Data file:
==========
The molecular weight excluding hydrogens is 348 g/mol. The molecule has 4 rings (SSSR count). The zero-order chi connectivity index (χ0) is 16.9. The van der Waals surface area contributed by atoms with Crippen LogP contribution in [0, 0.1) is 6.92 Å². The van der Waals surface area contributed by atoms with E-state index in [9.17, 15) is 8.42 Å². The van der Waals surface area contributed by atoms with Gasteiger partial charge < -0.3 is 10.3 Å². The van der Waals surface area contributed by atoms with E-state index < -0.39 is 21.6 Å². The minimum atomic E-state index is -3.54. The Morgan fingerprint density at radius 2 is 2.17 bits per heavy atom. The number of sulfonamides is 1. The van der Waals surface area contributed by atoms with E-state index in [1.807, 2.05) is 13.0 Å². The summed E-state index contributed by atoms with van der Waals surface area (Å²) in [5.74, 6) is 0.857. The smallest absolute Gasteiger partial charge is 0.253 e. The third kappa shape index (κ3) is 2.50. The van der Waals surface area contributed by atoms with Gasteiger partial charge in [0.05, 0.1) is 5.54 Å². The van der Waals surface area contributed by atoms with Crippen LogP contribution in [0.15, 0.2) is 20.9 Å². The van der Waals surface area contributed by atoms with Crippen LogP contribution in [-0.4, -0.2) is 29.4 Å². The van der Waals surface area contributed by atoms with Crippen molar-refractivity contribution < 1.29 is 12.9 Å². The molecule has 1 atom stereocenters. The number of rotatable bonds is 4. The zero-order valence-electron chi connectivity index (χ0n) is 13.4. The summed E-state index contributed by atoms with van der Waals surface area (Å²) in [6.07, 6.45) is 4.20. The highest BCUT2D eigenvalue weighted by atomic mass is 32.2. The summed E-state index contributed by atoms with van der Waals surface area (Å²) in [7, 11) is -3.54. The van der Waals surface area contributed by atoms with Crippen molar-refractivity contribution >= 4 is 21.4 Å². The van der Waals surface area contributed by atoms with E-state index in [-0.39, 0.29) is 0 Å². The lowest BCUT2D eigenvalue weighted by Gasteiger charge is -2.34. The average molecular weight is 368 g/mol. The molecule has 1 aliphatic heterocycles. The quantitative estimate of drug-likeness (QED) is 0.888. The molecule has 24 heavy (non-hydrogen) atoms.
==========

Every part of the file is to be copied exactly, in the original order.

The molecular weight excluding hydrogens is 348 g/mol. The molecule has 4 rings (SSSR count). The zero-order chi connectivity index (χ0) is 16.9. The van der Waals surface area contributed by atoms with Crippen LogP contribution in [0, 0.1) is 6.92 Å². The van der Waals surface area contributed by atoms with E-state index in [9.17, 15) is 8.42 Å². The van der Waals surface area contributed by atoms with Gasteiger partial charge < -0.3 is 10.3 Å². The van der Waals surface area contributed by atoms with E-state index < -0.39 is 21.6 Å². The minimum atomic E-state index is -3.54. The Morgan fingerprint density at radius 2 is 2.17 bits per heavy atom. The number of sulfonamides is 1. The van der Waals surface area contributed by atoms with E-state index in [1.807, 2.05) is 13.0 Å². The summed E-state index contributed by atoms with van der Waals surface area (Å²) in [5.74, 6) is 0.857. The smallest absolute Gasteiger partial charge is 0.253 e. The third kappa shape index (κ3) is 2.50. The van der Waals surface area contributed by atoms with Gasteiger partial charge in [0.05, 0.1) is 5.54 Å². The van der Waals surface area contributed by atoms with Crippen LogP contribution in [0.15, 0.2) is 20.9 Å². The van der Waals surface area contributed by atoms with Crippen LogP contribution in [-0.4, -0.2) is 29.4 Å². The van der Waals surface area contributed by atoms with Crippen molar-refractivity contribution < 1.29 is 12.9 Å². The molecule has 1 atom stereocenters. The number of rotatable bonds is 4. The zero-order valence-electron chi connectivity index (χ0n) is 13.4. The summed E-state index contributed by atoms with van der Waals surface area (Å²) in [6.07, 6.45) is 4.20. The highest BCUT2D eigenvalue weighted by atomic mass is 32.2. The summed E-state index contributed by atoms with van der Waals surface area (Å²) in [7, 11) is -3.54. The van der Waals surface area contributed by atoms with Crippen molar-refractivity contribution >= 4 is 21.4 Å². The van der Waals surface area contributed by atoms with E-state index in [-0.39, 0.29) is 0 Å². The lowest BCUT2D eigenvalue weighted by Gasteiger charge is -2.34. The average molecular weight is 368 g/mol. The molecule has 1 aliphatic heterocycles. The quantitative estimate of drug-likeness (QED) is 0.888. The molecule has 24 heavy (non-hydrogen) atoms.